I made a tang hole filer for my next knife project to come. Just drilling and working with a needle file is not very satisfactory. I used a jigsaw blade that I trimmed down a little, some scrap wood and a dab of epoxy glue. Done.
I had a friend of mine over these days with two well-used and now dull knives – this inspired me to write this article. At a certain point of knife usage, just honing a blade’s edge won’t do the job anymore and you will have to re-sharpen your knife and give it a nice clean edge again.
This is how I do this with all my knives, kitchen or outdoor, in this case using a Lansky knife-sharpening-system (which I know is discussed controversially on the internet). With a little training and devotion you can achieve excellent results with it – and in a much easier way than with a traditional whetstone. This is my way to do it and it works absolutely satisfying for me.
I was fascinated by a japanese blacksmith’s video where this guy was working with a (seemingly) traditional two-stroke box bellows, and as things worked out, my hairdryer that I used as a blower for my coal forge recently threw in the towel. So the mission was clear, I wanted to make such a cool box-bellows-contraption myself. After doing some internet research, here’s what I did and what I used:
I finally finished my Outdoor-/Fishing Knife that I was working on for so long this time. See previous posts #1, #2 and #3 if you like. It’s made from 3 mm 90MnCrV8 steel (type 1.2842), hardened at ~830 °C, quenched in oil and annealed for two hours at 210 °C in the oven. The scales are mahagoni with a cutout for the glass breaker at the end of the handle.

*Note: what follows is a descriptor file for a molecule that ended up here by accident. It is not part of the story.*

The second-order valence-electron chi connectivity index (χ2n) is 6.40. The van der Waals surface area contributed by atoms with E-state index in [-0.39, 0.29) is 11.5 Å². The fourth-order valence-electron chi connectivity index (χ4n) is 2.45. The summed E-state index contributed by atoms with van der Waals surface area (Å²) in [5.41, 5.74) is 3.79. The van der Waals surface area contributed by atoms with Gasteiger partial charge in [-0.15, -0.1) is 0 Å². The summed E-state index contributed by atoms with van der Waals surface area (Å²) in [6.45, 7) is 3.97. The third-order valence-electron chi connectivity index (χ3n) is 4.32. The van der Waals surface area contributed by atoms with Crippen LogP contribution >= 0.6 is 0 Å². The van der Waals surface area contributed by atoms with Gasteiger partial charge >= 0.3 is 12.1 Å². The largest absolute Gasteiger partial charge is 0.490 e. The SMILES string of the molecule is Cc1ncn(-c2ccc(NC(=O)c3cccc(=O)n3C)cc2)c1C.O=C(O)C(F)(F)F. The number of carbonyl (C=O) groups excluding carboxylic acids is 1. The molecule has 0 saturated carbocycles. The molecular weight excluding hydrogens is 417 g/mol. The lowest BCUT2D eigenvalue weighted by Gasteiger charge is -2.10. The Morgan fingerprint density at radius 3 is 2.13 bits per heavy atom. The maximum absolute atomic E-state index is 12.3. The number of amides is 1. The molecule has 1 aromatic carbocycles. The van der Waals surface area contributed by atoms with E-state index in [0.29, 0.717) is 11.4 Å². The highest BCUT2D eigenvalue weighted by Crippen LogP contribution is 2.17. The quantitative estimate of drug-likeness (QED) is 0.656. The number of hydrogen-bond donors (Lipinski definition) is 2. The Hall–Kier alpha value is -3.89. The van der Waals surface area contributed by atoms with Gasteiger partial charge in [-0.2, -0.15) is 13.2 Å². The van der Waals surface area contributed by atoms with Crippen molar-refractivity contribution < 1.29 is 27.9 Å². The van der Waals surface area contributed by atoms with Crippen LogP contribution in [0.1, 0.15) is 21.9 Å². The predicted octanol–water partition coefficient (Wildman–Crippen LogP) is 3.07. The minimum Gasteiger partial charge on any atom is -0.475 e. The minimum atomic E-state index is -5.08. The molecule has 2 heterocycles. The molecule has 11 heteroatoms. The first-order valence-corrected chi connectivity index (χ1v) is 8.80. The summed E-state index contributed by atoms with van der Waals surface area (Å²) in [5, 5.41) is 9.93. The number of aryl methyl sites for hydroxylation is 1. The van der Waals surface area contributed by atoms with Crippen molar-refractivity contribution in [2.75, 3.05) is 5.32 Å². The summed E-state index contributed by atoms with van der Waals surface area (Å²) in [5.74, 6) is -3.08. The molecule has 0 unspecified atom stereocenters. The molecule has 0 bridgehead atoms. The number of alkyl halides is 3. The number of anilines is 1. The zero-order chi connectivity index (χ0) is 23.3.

Due to some… ahhh… “peak” in workload over the last few days, I didn’t have the time to dedicatedly work on the new knife very much. But after sanding the handle with 200 up to 600 grit sandpaper, I was finally able to apply the first coat of boiled linseed oil to it – more layers will follow. Next thing is cleaning and at least roughly polishing the blade and then – finally – sharpening. I find it looks great 🙂
See part one of the building process here if you like.
I finally found time to continue working on my long-planned new outdoor knife. I wanted to create a sturdy, yet slender multi purpose knife to carry with me when I go fishing or into the outdoors. Here are some images:
I got myself a piece of good old german steel railroad track from eBay to use for an anvil (you can find a shitload of videos on that topic on YouTube). So my simple construction consists of no more than a piece of a oak tree stem (left from last year’s round-up) and said railroad track piece, screwed tight with the meanest, thickest and longest screws I could find in the shop. Drilling the mounting holes was such a pain in the ass…
I wanted to make a coal forge for quite some time now, and (everything has a bad and a good side to it) now in lockdown-mode I had the time to do it. It took me three days, mainly because I wanted to allow the concrete to cure adequately between steps. It’s a simple construction from what I had on hands, now I’ll let it sit for some days before gently firing it for the first time and see what happens.
I finally seized the opportunity to bring my gas forge back to life and try to harden some steel. It’s the predecessor of this Becma forge here and I can in good faith recommend it. I love the hissing sound and the bright colors.
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